On March 16, 2012, Finance Minister Pranab Mukherjee will present the Union Budget. Since direction of the national economy for next one year is broadly determined by the Union Budget, all sections of the society are anxious to know how the budget is going to affect their own economy. The organized section of the society viz. industrialists, traders, big farmers, trade unions etc try to influence the budget-making in their favour by sending their suggestions or meeting the Finance Minister directly. The Finance Minister also interacts with economists, business media and industry associations every year before finalizing the Union Budget.
Education, health and social welfare are crucially significant for the overall prosperity of the common man, but there is hardly any lobby to raise these pressing issues related to financial requirements for quality measurable level of education, health and social welfare. Teachers are organised at national, state and local levels but our student community has hardly any say on budget matters. Higher education in India directly affects future of 14.6 million youth in the age group of 18 to 23 years who are enrolled in our colleges, universities and institutions of higher learning. Their parents are also concerned about cost, quality and outcomes of higher education.
Since higher education caters to manpower needs of almost all sectors of economy, our industries, government services, hospitals, armed forces, police, R&D labs, schools, media, and civil society expect from colleges and universities to supply them manpower with required skills, competencies and abilities. There have been complaints about the competence level of graduates and postgraduates coming out from our universities and colleges which perceived to be less than adequate and recruiters have to spend large amounts on training freshly recruited manpower. NASSCOM and Merit Track have surveyed the employability of fresh BE/B.Techs and MBAs and found that hardly one fourth of them are employable by the industry.
In the above background, it is very important to debate the likely financial allocations to be made for higher education in the Union Budget to be presented by Mr. Pranab Mukherjee. These allocations will largely determine how we are going to attain higher education targets set under the 12th Five year plan. The Approach Paper for 12th plan says.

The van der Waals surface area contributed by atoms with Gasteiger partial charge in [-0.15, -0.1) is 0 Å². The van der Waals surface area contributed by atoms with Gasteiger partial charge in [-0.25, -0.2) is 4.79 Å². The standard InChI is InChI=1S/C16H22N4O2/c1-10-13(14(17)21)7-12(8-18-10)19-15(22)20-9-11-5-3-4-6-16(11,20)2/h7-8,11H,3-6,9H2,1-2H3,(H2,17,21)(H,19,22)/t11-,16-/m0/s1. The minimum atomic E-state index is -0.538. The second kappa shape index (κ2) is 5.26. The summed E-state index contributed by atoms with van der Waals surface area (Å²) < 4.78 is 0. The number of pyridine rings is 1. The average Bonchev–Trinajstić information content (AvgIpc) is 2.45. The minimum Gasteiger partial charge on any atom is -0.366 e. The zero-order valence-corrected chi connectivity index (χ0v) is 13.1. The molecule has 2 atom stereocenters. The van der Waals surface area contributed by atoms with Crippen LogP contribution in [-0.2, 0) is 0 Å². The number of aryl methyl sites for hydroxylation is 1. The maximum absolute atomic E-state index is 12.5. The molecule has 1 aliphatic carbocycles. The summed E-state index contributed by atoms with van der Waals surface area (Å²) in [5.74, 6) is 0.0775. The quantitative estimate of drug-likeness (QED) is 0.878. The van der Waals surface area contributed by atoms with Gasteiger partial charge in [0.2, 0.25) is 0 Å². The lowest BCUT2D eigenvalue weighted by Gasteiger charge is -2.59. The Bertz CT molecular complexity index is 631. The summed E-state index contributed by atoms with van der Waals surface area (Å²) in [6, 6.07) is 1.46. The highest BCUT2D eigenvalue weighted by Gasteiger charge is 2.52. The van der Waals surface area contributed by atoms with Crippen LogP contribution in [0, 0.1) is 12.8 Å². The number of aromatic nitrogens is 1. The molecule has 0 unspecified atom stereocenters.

“During the 12th Plan period, an additional enrollment of 10 million could be targeted in higher education equivalent to 3 million additional seats for each age cohorts entering the higher education system. This would significantly increase the GER brining it broadly in line with the global average.”
It has been proposed by the UGC that under the 12th Plan, the GER should be increased from 17.21 percent to 25 percent. According to a recent statement of Mr. Kapil Sibal “By 2020, about 45 million students would go in for higher education from the present level of 13-14 million.” To meet this target by the year 2020, we will have to admit additionally 3 million students each year from now on. It will call for sizable expansion of infrastructure, faculty and funds. The Union Budget for the next financial year will indicate whether the Union Government will be able to provide huge funds to achieve GER targets for 12th as well as the 13th Plans.
The Union Government claims that it has provided sufficient funds for higher education during the 11th Plan. The allocation for higher and technical education during the 11th FYP was Rs 84,943 crores (as compared to Rs 9600 crores during the 10th FYP). Out of this unprecedented allocation, higher education was allotted Rs 46,449 crores. It is ironical that much of this huge allocation could not be utilized fully due to various reasons including bureaucratic delays and political compulsions. Till March 31, 2011, only Rs 12964 crore could be sanctioned and utilized for higher education. This is a big failure in the governance of our higher education system and the MHRD should fix-up responsibilities for the utilization of a meatier 28 per cent of the allocation.